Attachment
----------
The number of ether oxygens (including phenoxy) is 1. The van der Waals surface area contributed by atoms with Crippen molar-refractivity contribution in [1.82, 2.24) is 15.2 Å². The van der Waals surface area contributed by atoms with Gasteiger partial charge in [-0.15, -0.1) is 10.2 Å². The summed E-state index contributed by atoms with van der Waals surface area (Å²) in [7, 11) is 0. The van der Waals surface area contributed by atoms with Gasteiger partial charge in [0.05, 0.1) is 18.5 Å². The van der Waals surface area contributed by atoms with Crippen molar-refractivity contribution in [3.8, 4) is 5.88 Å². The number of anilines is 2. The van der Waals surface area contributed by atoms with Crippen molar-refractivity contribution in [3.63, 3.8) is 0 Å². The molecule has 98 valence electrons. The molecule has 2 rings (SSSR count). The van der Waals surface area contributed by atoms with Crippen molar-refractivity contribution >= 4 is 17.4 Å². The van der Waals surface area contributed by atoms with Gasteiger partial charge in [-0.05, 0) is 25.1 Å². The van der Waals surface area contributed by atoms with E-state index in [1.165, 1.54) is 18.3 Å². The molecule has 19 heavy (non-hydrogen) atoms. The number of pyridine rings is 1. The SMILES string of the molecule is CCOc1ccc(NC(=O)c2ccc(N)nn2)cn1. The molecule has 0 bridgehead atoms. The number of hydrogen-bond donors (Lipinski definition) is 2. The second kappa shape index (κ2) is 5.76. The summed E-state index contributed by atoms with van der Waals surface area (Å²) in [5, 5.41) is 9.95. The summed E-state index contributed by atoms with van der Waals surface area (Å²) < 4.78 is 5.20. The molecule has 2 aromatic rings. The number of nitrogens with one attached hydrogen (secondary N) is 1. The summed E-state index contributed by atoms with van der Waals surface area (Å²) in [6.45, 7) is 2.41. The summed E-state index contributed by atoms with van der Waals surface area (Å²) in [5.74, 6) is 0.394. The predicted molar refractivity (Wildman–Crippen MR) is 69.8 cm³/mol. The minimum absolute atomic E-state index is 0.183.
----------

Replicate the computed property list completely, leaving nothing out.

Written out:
The number of ether oxygens (including phenoxy) is 1. The van der Waals surface area contributed by atoms with Crippen molar-refractivity contribution in [1.82, 2.24) is 15.2 Å². The van der Waals surface area contributed by atoms with Gasteiger partial charge in [-0.15, -0.1) is 10.2 Å². The summed E-state index contributed by atoms with van der Waals surface area (Å²) in [7, 11) is 0. The van der Waals surface area contributed by atoms with Gasteiger partial charge in [0.05, 0.1) is 18.5 Å². The van der Waals surface area contributed by atoms with Crippen molar-refractivity contribution in [3.8, 4) is 5.88 Å². The number of anilines is 2. The van der Waals surface area contributed by atoms with Crippen molar-refractivity contribution in [3.63, 3.8) is 0 Å². The molecule has 98 valence electrons. The molecule has 2 rings (SSSR count). The van der Waals surface area contributed by atoms with Crippen molar-refractivity contribution >= 4 is 17.4 Å². The van der Waals surface area contributed by atoms with Gasteiger partial charge in [-0.05, 0) is 25.1 Å². The van der Waals surface area contributed by atoms with E-state index in [1.165, 1.54) is 18.3 Å². The molecule has 19 heavy (non-hydrogen) atoms. The number of pyridine rings is 1. The SMILES string of the molecule is CCOc1ccc(NC(=O)c2ccc(N)nn2)cn1. The molecule has 0 bridgehead atoms. The number of hydrogen-bond donors (Lipinski definition) is 2. The second kappa shape index (κ2) is 5.76. The summed E-state index contributed by atoms with van der Waals surface area (Å²) in [5, 5.41) is 9.95. The summed E-state index contributed by atoms with van der Waals surface area (Å²) < 4.78 is 5.20. The molecule has 2 aromatic rings. The number of nitrogens with one attached hydrogen (secondary N) is 1. The summed E-state index contributed by atoms with van der Waals surface area (Å²) in [6.45, 7) is 2.41. The summed E-state index contributed by atoms with van der Waals surface area (Å²) in [5.74, 6) is 0.394. The predicted molar refractivity (Wildman–Crippen MR) is 69.8 cm³/mol. The minimum absolute atomic E-state index is 0.183.